In January 1980, I went to Belgrade for a meeting of the Nonaligned Movement. On the last night there, Ricardo and his boss invited me out for a “real workers’ meal”—meaning beans and pork and cheap red wine—at a run-down restaurant in the city’s industrial section. To the great discomfort of the Cubans, the Yugoslav government had insisted on supplying them with a huge black chauffeured limousine for their stay. Ricardo had directed the car to park a block away from the restaurant, and we’d walked the rest of the way. “We are socialists,” he’d said. “No way we drive up to a workers’ restaurant in a limo.”
It took a half bottle of hot sauce before the Cubans pronounced the meal acceptable. That was also when they ordered the fourth bottle of wine. After a long argument about the collapse of Red Sox pitching, the talk turned to politics—and the US hostages in Teheran.
The US needed somebody else’s good offices to get its people out and, to me, the Cubans, with their good links to Khomeini, seemed perfect. I brought up the idea of Castro interceding with Khomeini to free the hostages. The waiter brought more wine.
The Cubans, naturally, wanted to know what would be in such a deal for Cuba. About two in the morning, we sketched out a plan on a napkin that would have traded Cuba’s help in freeing the hostages for a loosening of the American economic embargo on their island. We all thought it was a great idea.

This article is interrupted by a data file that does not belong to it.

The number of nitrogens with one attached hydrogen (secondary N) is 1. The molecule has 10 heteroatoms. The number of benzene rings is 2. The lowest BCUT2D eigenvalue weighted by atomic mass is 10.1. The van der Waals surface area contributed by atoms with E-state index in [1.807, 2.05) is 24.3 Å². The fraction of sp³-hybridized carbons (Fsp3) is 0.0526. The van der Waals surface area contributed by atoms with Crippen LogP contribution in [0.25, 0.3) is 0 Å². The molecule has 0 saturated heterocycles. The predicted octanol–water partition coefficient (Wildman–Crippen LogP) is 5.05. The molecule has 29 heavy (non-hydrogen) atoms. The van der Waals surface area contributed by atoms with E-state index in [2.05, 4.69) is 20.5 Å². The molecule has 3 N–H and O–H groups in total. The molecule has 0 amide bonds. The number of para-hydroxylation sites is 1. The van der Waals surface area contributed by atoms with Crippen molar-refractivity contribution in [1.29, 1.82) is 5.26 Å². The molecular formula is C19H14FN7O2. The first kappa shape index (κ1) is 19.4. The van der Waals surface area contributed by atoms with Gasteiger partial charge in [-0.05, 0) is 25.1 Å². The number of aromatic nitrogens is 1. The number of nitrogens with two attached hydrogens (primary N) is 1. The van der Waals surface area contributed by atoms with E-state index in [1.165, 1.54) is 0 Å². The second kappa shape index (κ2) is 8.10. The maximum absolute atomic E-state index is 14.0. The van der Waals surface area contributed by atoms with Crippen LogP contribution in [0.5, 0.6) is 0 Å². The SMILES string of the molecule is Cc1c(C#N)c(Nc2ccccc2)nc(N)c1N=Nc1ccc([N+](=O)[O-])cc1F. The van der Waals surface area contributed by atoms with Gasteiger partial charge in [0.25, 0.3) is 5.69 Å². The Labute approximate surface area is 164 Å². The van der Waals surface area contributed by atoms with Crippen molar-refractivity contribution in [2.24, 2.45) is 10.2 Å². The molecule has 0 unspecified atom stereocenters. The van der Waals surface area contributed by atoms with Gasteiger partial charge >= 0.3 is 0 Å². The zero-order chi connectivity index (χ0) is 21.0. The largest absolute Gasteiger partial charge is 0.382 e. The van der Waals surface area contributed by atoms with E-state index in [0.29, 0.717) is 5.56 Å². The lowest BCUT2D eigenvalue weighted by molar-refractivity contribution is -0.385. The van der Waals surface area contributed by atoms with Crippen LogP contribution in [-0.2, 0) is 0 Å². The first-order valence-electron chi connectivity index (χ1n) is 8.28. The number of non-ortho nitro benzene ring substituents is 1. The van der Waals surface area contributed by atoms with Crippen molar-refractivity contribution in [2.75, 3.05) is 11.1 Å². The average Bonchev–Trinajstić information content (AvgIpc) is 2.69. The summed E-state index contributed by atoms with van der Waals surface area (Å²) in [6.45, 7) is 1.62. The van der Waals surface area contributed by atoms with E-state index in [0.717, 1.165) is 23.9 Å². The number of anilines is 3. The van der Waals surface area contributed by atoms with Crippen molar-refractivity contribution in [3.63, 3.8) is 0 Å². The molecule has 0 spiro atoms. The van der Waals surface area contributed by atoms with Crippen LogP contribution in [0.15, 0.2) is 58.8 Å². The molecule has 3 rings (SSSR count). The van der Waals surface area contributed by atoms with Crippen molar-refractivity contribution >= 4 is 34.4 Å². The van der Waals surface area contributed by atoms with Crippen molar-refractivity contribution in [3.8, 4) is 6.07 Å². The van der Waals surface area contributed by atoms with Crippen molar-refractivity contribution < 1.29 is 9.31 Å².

I assumed the notes had disappeared with the hangovers, but two weeks later in New York, Ricardo took me aside in the General Assembly hall and whispered: “The old man says we’ll do it.” When I looked puzzled, Ricardo sighed in frustration, wary of people watching us. “I mean,” he said very deliberately, “that Fidel Castro wants to pursue our plan. He will help free your people in Teheran.”
I all but ran across the street to my office with the news, but when the US Mission sent Castro’s offer down to the State Department, it was rejected outright. Subject to pressure from right-wing Cubans in Florida, the US government was not willing to give Castro the kind of PR coup he’d score if he got our people out. Nor was it ready to loosen the embargo under any circumstances. I got my knuckles rapped for encouraging the enemy.
Considering Cuba’s close ties to Iran at the time, it seems likely they could have pulled off their end of the plan. The hostages were finally freed in early 1981 when the Algerians played a role almost identical to the one I’d suggested for the Cubans that night in Yugoslavia. Had the US taken the Cuba option created in that run-down restaurant in Belgrade, the momentum, I’m sure, would have led to lifting of the full embargo and resumption of diplomatic ties.
Thirty-five years later, President Obama has finally engineered a resumption of diplomatic relations with Havana. That's good. But note that the end of the completely counterproductive embargo is not part of the deal. Nor could it have been, since that requires Congressional approval.
Will the incoming Republican Congress end the embargo? Public pressure will be important. But what really needs to happen is for US corporations and their lobbies to bring their massive power to bear, motivated by the enormous economic opportunities they must now see before them. “Cuba as a Customer” may not be the marching banner that progressives would prefer. But it may be the only one that works.
(There’s a fuller account of these incidents in On the Edge, a memoir, just out by Blooming Twig Books. #ontheedge)